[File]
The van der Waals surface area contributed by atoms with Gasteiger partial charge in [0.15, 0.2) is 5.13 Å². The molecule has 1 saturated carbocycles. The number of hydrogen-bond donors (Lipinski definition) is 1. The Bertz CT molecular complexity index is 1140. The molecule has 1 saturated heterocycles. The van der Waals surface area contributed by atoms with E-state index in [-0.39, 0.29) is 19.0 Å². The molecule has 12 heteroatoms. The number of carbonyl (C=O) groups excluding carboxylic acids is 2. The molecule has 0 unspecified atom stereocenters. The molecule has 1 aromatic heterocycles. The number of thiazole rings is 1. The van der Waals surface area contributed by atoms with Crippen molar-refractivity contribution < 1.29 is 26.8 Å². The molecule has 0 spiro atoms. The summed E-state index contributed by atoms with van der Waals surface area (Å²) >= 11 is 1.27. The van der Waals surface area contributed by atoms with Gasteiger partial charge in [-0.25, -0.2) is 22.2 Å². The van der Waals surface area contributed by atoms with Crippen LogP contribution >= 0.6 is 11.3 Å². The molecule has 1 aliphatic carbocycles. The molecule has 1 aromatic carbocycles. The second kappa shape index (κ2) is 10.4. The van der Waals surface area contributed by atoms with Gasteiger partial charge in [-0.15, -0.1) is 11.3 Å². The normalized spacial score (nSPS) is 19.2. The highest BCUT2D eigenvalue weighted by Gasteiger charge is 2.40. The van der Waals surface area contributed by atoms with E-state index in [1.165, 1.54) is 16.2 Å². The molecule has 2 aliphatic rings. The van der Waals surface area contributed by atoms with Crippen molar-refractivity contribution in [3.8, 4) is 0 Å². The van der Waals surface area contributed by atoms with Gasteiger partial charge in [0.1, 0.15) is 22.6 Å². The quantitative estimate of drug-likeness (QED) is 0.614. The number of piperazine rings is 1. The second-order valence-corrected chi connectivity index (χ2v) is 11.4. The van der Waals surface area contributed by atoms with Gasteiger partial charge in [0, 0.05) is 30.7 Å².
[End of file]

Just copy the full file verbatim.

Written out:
The van der Waals surface area contributed by atoms with Gasteiger partial charge in [0.15, 0.2) is 5.13 Å². The molecule has 1 saturated carbocycles. The number of hydrogen-bond donors (Lipinski definition) is 1. The Bertz CT molecular complexity index is 1140. The molecule has 1 saturated heterocycles. The van der Waals surface area contributed by atoms with E-state index in [-0.39, 0.29) is 19.0 Å². The molecule has 12 heteroatoms. The number of carbonyl (C=O) groups excluding carboxylic acids is 2. The molecule has 0 unspecified atom stereocenters. The molecule has 1 aromatic heterocycles. The number of thiazole rings is 1. The van der Waals surface area contributed by atoms with Crippen molar-refractivity contribution < 1.29 is 26.8 Å². The molecule has 0 spiro atoms. The summed E-state index contributed by atoms with van der Waals surface area (Å²) >= 11 is 1.27. The van der Waals surface area contributed by atoms with Gasteiger partial charge in [-0.25, -0.2) is 22.2 Å². The van der Waals surface area contributed by atoms with Crippen LogP contribution >= 0.6 is 11.3 Å². The molecule has 1 aliphatic carbocycles. The molecule has 1 aromatic carbocycles. The second kappa shape index (κ2) is 10.4. The van der Waals surface area contributed by atoms with Gasteiger partial charge in [-0.15, -0.1) is 11.3 Å². The normalized spacial score (nSPS) is 19.2. The highest BCUT2D eigenvalue weighted by Gasteiger charge is 2.40. The van der Waals surface area contributed by atoms with E-state index in [1.165, 1.54) is 16.2 Å². The molecule has 2 aliphatic rings. The van der Waals surface area contributed by atoms with Crippen molar-refractivity contribution in [3.8, 4) is 0 Å². The van der Waals surface area contributed by atoms with Gasteiger partial charge in [0.1, 0.15) is 22.6 Å². The quantitative estimate of drug-likeness (QED) is 0.614. The number of piperazine rings is 1. The second-order valence-corrected chi connectivity index (χ2v) is 11.4. The van der Waals surface area contributed by atoms with Gasteiger partial charge in [0, 0.05) is 30.7 Å².